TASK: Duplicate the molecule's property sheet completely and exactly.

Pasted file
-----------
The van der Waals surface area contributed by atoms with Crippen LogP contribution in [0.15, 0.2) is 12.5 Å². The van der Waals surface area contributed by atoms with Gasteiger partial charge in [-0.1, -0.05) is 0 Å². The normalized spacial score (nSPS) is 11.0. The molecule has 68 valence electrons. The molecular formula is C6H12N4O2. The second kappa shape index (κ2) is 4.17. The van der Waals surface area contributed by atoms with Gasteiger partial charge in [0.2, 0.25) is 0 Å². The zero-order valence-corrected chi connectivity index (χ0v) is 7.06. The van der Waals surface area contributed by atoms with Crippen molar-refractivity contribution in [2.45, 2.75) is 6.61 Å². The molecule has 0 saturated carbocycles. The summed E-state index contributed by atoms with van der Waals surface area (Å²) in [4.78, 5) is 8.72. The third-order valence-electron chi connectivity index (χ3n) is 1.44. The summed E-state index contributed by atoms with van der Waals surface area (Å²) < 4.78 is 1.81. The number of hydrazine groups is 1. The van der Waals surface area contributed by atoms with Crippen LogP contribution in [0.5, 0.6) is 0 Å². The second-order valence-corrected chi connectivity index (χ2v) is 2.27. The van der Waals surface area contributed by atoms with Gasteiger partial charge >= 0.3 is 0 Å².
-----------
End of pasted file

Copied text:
The van der Waals surface area contributed by atoms with Crippen LogP contribution in [0.15, 0.2) is 12.5 Å². The van der Waals surface area contributed by atoms with Gasteiger partial charge in [-0.1, -0.05) is 0 Å². The normalized spacial score (nSPS) is 11.0. The molecule has 68 valence electrons. The molecular formula is C6H12N4O2. The second kappa shape index (κ2) is 4.17. The van der Waals surface area contributed by atoms with Gasteiger partial charge in [0.2, 0.25) is 0 Å². The zero-order valence-corrected chi connectivity index (χ0v) is 7.06. The van der Waals surface area contributed by atoms with Crippen molar-refractivity contribution in [2.45, 2.75) is 6.61 Å². The molecule has 0 saturated carbocycles. The summed E-state index contributed by atoms with van der Waals surface area (Å²) in [4.78, 5) is 8.72. The third-order valence-electron chi connectivity index (χ3n) is 1.44. The summed E-state index contributed by atoms with van der Waals surface area (Å²) < 4.78 is 1.81. The number of hydrazine groups is 1. The van der Waals surface area contributed by atoms with Crippen LogP contribution in [0.5, 0.6) is 0 Å². The second-order valence-corrected chi connectivity index (χ2v) is 2.27. The van der Waals surface area contributed by atoms with Gasteiger partial charge >= 0.3 is 0 Å².